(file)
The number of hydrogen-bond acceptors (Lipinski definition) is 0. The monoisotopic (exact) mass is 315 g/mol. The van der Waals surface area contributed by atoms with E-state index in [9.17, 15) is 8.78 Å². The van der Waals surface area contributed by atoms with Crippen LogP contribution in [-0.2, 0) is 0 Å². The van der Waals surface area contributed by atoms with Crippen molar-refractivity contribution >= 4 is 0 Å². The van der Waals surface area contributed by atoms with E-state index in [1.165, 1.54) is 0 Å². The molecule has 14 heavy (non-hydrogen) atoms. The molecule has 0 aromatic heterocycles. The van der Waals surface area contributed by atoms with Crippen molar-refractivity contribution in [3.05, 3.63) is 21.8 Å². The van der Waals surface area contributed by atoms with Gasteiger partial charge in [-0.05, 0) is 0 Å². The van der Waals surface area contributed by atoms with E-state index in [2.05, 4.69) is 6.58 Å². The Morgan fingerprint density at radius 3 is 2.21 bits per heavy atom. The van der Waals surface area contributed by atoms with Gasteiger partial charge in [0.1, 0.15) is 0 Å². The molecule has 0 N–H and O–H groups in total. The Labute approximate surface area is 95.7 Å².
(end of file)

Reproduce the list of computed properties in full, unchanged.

The number of hydrogen-bond acceptors (Lipinski definition) is 0. The monoisotopic (exact) mass is 315 g/mol. The van der Waals surface area contributed by atoms with E-state index in [9.17, 15) is 8.78 Å². The van der Waals surface area contributed by atoms with Crippen LogP contribution in [-0.2, 0) is 0 Å². The van der Waals surface area contributed by atoms with Crippen molar-refractivity contribution >= 4 is 0 Å². The van der Waals surface area contributed by atoms with E-state index in [1.165, 1.54) is 0 Å². The molecule has 14 heavy (non-hydrogen) atoms. The molecule has 0 aromatic heterocycles. The van der Waals surface area contributed by atoms with Crippen molar-refractivity contribution in [3.05, 3.63) is 21.8 Å². The van der Waals surface area contributed by atoms with Gasteiger partial charge in [-0.05, 0) is 0 Å². The van der Waals surface area contributed by atoms with E-state index in [2.05, 4.69) is 6.58 Å². The Morgan fingerprint density at radius 3 is 2.21 bits per heavy atom. The van der Waals surface area contributed by atoms with Gasteiger partial charge in [0.1, 0.15) is 0 Å². The molecule has 0 N–H and O–H groups in total. The Labute approximate surface area is 95.7 Å².